On October 12th, Bath University Student Musicals Society (BUSMS) took The Edge to perform Lin-Manuel Miranda’s In The Heights. Written by the same man behind Hamilton and some of the hits in Moana, In The Heights follows the lives of a predominantly Hispanic-American neighbourhood in New York City’s Washington Heights. Last month, an Australian production of the show was cancelled amidst accusations of whitewashing and cultural insensitivity. With a predominantly White British cast and production team, did Bath students have what it takes to successfully perform In The Heights?
“We go through pretty much every show that exists,” commented BUSMS Chair Hannah Steiner, outlining the process behind choosing a show for the October production slot. Within musicals that had eligible rights, the decision ultimately came between two shows: In The Heights or Green Day musical American Idiot. However, the committee found the latter to have a disproportionate number of male leads when compared to the gender makeup of the society; as well as too narrow a musical theme. The rights to In The Heights were bought, and the show was announced in May.
“We did have a mixed response”, continued Steiner, alluding to a mixture of cheer and concern that the announcement initially evoked from members. “A lot of people were happy about it and recognised that it’s a great musical, but people were aware that it is a sensitive subject.”
Shortly after the announcement, a few members were quick to raise concerns with the committee and the SU. “The choice of In the Heights is culturally insensitive and is a premier example of white-washing other people’s culture and history,” read one complaint from Zeid Truscott, NUS Black Students Committee. Outlining issues surrounding the lack of Latin members behind the decision to choose the show, the now ex-member continued, “does it not seem bitterly ironic that a play that deals, in part, with the difficulties working class, non-white immigrants face in gaining access to and being successful in university, is being performed by primarily white, middle-class society at an elite university?”
In forming their responses, the BUSMS committee appeared to have frequently referenced a 2015 interview with Lin-Manuel Miranda where he remarks, “when I see a school production with not a lot of Latino students doing it, I know they’re learning things about Latino culture that go beyond what they’re fed in the media every day.” For committee and many members, this has been used to suggest that the show can be appropriately used as a teaching opportunity for a White British cast that may not have experienced the culture beforehand. For others, this has been insufficient to prove that the show should have been selected with so many White British members behind it.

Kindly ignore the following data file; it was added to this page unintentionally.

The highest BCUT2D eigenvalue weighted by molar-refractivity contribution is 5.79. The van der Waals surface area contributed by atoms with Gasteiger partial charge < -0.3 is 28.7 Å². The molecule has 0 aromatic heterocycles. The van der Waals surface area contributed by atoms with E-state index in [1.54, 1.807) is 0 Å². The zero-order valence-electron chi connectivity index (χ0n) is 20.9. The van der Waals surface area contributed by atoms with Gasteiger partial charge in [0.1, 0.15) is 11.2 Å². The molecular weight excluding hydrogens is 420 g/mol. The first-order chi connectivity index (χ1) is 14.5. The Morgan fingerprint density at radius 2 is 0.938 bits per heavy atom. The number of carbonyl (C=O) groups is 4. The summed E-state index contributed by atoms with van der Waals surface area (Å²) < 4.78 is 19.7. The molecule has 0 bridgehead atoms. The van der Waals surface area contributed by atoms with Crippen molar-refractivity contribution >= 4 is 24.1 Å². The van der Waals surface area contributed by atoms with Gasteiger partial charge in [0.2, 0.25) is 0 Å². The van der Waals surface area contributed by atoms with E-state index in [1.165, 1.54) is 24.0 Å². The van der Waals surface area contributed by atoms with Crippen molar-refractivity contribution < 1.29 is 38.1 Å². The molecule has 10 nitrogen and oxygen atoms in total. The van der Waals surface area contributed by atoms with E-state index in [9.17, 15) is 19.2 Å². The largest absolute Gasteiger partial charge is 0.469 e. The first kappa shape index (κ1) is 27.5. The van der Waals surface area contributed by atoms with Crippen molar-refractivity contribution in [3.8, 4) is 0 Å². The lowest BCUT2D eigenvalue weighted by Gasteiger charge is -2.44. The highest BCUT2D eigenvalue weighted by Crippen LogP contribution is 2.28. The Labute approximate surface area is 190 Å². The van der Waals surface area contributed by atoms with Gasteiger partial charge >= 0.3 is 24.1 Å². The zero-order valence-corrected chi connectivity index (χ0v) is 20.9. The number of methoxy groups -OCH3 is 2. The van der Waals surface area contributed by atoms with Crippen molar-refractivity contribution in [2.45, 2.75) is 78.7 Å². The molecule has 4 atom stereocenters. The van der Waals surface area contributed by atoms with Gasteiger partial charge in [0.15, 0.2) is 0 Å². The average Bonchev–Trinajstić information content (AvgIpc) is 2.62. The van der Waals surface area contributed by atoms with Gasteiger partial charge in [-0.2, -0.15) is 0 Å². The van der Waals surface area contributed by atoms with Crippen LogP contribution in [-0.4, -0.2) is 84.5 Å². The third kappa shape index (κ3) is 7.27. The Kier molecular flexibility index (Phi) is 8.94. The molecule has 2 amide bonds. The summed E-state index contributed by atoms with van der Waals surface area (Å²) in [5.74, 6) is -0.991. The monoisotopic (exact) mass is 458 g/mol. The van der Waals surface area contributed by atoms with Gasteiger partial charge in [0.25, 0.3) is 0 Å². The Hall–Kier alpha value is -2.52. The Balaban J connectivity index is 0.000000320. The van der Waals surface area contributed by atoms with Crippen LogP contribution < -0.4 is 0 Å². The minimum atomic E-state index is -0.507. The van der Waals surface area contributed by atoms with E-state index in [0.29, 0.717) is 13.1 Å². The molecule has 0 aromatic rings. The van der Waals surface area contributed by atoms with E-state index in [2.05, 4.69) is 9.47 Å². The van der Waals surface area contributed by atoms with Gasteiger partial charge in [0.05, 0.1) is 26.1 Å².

This is not the first time that concerns over BUSMS handling of cultural issues have been raised, with members having been criticised for an Encore 2016 musical number with a largely white cast depicting imagery of black chain gangs in its recent history. However, the new production team for In The Heights aim to settle any concerns that may remain. A few days after the announcement of the production team, where Director and Producers were named, a new production team position was announced: Cultural Advisor. This went to Maria Eduarda Fisher, one of BUSMS few Latin members. After her application for the initial production team was rejected, Maria was contacted to, in the words of the announcement of her role, “be responsible for ensuring the show remains high quality whilst also staying true to its cultural basis. Maria will be the first point of call for any concerns or issues members have relating to In the Heights.”
“They asked me because, obviously, In The Heights is a show about a Latin American community in New York and I’m a Latin American person,” commented Fisher, reflecting on the moment she was selected for the show. “I really liked it…they could have easily just been like ‘yeah, let’s just do the show, who cares about the cultural background.’” A self-professed fan of the show, she has taken the production as an opportunity to share parts of her Brazilian background that she does not typically get to showcase.
As Cultural Advisor, Fisher’s role has primarily been to teach cast members the region’s cultural history and to assist with Spanish pronunciation for the show’s many accented characters and Spanish lines. “By appointing Maria we have bridged the gap between cultures and made a conscious effort to ‘do it right’,” commented one cast member. This theme of ‘doing it right’ has echoed across cast and production team alike. For Director Kate Light, this has meant acknowledging that, “there are obviously cultural differences that we have compared to who the show was originally written for, so we have to make sure we do those respectfully and we don’t stereotype.”
This declared dedication to avoiding stereotypes was tested when in one improvisation exercise, a misunderstanding occurred where one cast member appeared to suggest that a Puerto Rican restaurant would sell Mexican tacos. “At the workshop, it felt like a lot of you had not paid enough attention to the culture of your characters,” began the Facebook post published by Fisher after the incident, “to help you I’ve gathered some videos on being Latin that might help you understand our ways a little better.” Below, a range of YouTube links were posted. Other digital aids included links to documentaries and voice recordings of some of the lines said in Spanish.
“I am proud of the work we are doing. I know that the final product will be representative; a celebration of Latinx culture and everything that makes In The Heights the brilliant show that it is,” concluded one cast member, anticipating the show’s premier. However, with some criticisms still persisting, the end effect was left truly up to the audience.